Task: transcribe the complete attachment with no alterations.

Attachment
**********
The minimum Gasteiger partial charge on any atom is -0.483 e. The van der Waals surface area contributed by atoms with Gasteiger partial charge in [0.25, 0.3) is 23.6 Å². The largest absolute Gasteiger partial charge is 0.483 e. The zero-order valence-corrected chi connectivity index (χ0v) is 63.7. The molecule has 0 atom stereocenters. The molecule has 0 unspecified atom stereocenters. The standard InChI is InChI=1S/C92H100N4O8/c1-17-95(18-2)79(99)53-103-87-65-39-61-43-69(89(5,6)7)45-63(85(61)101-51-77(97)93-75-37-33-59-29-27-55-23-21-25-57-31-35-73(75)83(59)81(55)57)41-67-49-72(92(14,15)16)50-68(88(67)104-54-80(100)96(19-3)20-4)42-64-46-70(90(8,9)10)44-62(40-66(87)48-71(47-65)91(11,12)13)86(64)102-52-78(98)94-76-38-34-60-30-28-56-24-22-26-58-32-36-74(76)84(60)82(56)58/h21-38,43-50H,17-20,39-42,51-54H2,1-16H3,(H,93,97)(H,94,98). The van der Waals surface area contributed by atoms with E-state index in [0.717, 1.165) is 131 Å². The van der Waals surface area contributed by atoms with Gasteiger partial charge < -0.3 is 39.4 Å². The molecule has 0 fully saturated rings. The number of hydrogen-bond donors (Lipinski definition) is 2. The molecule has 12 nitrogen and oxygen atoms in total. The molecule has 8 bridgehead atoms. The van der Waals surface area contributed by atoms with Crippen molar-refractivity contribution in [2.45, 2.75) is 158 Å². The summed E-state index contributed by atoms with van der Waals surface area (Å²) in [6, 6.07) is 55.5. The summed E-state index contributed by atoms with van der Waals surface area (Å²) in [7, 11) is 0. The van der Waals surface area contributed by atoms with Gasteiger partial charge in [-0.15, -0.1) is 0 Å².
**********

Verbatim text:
The minimum Gasteiger partial charge on any atom is -0.483 e. The van der Waals surface area contributed by atoms with Gasteiger partial charge in [0.25, 0.3) is 23.6 Å². The largest absolute Gasteiger partial charge is 0.483 e. The zero-order valence-corrected chi connectivity index (χ0v) is 63.7. The molecule has 0 atom stereocenters. The molecule has 0 unspecified atom stereocenters. The standard InChI is InChI=1S/C92H100N4O8/c1-17-95(18-2)79(99)53-103-87-65-39-61-43-69(89(5,6)7)45-63(85(61)101-51-77(97)93-75-37-33-59-29-27-55-23-21-25-57-31-35-73(75)83(59)81(55)57)41-67-49-72(92(14,15)16)50-68(88(67)104-54-80(100)96(19-3)20-4)42-64-46-70(90(8,9)10)44-62(40-66(87)48-71(47-65)91(11,12)13)86(64)102-52-78(98)94-76-38-34-60-30-28-56-24-22-26-58-32-36-74(76)84(60)82(56)58/h21-38,43-50H,17-20,39-42,51-54H2,1-16H3,(H,93,97)(H,94,98). The van der Waals surface area contributed by atoms with E-state index in [0.717, 1.165) is 131 Å². The van der Waals surface area contributed by atoms with Gasteiger partial charge < -0.3 is 39.4 Å². The molecule has 0 fully saturated rings. The number of hydrogen-bond donors (Lipinski definition) is 2. The molecule has 12 nitrogen and oxygen atoms in total. The molecule has 8 bridgehead atoms. The van der Waals surface area contributed by atoms with Crippen molar-refractivity contribution in [2.45, 2.75) is 158 Å². The summed E-state index contributed by atoms with van der Waals surface area (Å²) in [6, 6.07) is 55.5. The summed E-state index contributed by atoms with van der Waals surface area (Å²) in [7, 11) is 0. The van der Waals surface area contributed by atoms with Gasteiger partial charge in [-0.15, -0.1) is 0 Å².